Louis Bidou

documenting my journey

I have been discussing with many friends and entrepreneurs looking for interns to help them every day. They have very few money and may be tempted to hire the first person applying, with the excuse that his/her tasks will not be of high added value. But I don't think it is a reason to complete our teams with average performers.

Execution is the key challenge startups are facing. We need people who are able to get things done smartly, and who do it fast, or at least faster than others. Yes, we may have to pay a premium compared to the average intern compensation to attract those serious people, but I do think it is worth it.

Let me share with you a story I have been told a few months ago. A growing New York based startup, which raised a Series A round with one of the major VC fund on the East Coast, has been hiring apparently-good interns for months. Even if investors urged the team to switch to hire experienced people on key positions, passionate interns kept up joining. Finally, the investors admitted they have never seen a team attracting such reliable interns. The founders paid special attention not to hire the first student applying, but really looked for a good fit. It paid and continues, to a certain extent, to pay off.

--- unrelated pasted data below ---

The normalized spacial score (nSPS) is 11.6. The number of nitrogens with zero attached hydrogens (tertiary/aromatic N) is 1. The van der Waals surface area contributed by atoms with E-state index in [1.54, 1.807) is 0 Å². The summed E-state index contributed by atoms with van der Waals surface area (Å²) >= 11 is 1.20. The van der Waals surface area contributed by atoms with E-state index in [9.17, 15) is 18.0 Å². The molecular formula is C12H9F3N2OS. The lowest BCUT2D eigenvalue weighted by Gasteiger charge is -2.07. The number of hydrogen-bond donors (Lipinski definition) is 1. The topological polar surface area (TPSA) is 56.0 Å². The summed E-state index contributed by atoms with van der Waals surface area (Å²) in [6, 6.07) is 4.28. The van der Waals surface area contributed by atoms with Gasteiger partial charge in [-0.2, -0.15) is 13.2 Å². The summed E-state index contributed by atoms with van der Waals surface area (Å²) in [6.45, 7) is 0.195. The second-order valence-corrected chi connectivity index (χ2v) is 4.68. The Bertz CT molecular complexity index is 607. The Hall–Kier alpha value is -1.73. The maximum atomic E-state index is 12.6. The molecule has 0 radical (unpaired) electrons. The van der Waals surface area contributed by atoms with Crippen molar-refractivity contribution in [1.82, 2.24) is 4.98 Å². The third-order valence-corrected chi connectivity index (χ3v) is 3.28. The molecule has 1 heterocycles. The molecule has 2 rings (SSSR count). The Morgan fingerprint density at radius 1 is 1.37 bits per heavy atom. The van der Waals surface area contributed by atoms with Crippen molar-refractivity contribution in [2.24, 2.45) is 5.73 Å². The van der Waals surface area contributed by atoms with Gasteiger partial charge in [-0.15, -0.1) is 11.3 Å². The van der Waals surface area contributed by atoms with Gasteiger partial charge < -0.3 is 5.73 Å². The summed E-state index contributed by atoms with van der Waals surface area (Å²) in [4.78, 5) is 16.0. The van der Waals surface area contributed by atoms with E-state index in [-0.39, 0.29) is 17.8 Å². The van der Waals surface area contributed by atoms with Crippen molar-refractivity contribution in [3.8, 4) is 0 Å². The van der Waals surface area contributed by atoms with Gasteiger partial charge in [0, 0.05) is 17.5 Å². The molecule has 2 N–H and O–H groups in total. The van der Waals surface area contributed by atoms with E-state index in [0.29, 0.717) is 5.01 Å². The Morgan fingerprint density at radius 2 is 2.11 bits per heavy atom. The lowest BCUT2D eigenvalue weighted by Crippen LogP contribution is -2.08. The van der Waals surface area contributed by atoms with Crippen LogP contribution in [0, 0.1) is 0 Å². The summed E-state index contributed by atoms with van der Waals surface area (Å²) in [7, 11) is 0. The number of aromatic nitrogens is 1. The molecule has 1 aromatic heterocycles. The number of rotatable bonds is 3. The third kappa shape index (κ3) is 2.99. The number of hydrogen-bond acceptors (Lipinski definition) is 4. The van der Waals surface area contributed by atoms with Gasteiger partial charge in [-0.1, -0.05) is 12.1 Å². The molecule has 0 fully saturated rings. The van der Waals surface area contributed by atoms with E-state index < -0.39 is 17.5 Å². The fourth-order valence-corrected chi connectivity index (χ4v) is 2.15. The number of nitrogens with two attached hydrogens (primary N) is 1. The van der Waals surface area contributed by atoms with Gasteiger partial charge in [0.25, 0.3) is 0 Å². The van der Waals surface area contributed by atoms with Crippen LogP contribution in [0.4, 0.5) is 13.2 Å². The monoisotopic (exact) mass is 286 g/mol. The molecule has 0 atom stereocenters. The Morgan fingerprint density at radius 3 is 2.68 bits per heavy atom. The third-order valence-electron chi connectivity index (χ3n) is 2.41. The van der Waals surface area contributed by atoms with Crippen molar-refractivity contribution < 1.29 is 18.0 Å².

Of course, it's tough to build a growing and sustainable machine with team members in the context of an internship, but I believe we actually can get the ball rolling pretty fast with passionate people in their 20s jumping on our projects.

... and you will help them to become what they are capable of being.

Here, Goethe may have given one of the best advice to people hiring young professionals.

I had the chance to discuss with a top-executive at SoundCloud to have his feedback on what would be, to him, the smartest professional move of a soon-to-be graduate interested in innovative projects but not ready yet to launch his/her own project. His advice was clear: “Go in a company where you learn, where you develop a framework of thinking, and where you are treated as a real professional.” Go be treated as what you are capable of being.